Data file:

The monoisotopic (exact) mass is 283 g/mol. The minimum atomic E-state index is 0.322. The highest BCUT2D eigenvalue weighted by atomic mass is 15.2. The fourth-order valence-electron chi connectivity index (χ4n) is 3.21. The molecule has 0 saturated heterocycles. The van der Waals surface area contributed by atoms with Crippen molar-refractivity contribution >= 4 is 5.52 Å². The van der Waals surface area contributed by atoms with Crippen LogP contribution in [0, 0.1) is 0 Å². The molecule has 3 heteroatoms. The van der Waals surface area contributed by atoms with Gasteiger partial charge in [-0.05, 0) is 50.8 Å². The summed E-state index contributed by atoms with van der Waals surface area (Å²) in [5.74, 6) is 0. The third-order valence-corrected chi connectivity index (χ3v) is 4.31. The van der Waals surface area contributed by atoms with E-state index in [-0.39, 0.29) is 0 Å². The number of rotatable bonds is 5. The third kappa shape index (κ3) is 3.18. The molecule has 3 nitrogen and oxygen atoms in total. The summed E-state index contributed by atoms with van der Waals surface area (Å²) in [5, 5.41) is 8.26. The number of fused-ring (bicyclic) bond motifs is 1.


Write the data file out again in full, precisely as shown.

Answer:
The monoisotopic (exact) mass is 283 g/mol. The minimum atomic E-state index is 0.322. The highest BCUT2D eigenvalue weighted by atomic mass is 15.2. The fourth-order valence-electron chi connectivity index (χ4n) is 3.21. The molecule has 0 saturated heterocycles. The van der Waals surface area contributed by atoms with Crippen molar-refractivity contribution >= 4 is 5.52 Å². The van der Waals surface area contributed by atoms with Crippen LogP contribution in [0, 0.1) is 0 Å². The molecule has 3 heteroatoms. The van der Waals surface area contributed by atoms with Gasteiger partial charge in [-0.05, 0) is 50.8 Å². The summed E-state index contributed by atoms with van der Waals surface area (Å²) in [5.74, 6) is 0. The third-order valence-corrected chi connectivity index (χ3v) is 4.31. The van der Waals surface area contributed by atoms with E-state index in [-0.39, 0.29) is 0 Å². The number of rotatable bonds is 5. The third kappa shape index (κ3) is 3.18. The molecule has 3 nitrogen and oxygen atoms in total. The summed E-state index contributed by atoms with van der Waals surface area (Å²) in [5, 5.41) is 8.26. The number of fused-ring (bicyclic) bond motifs is 1.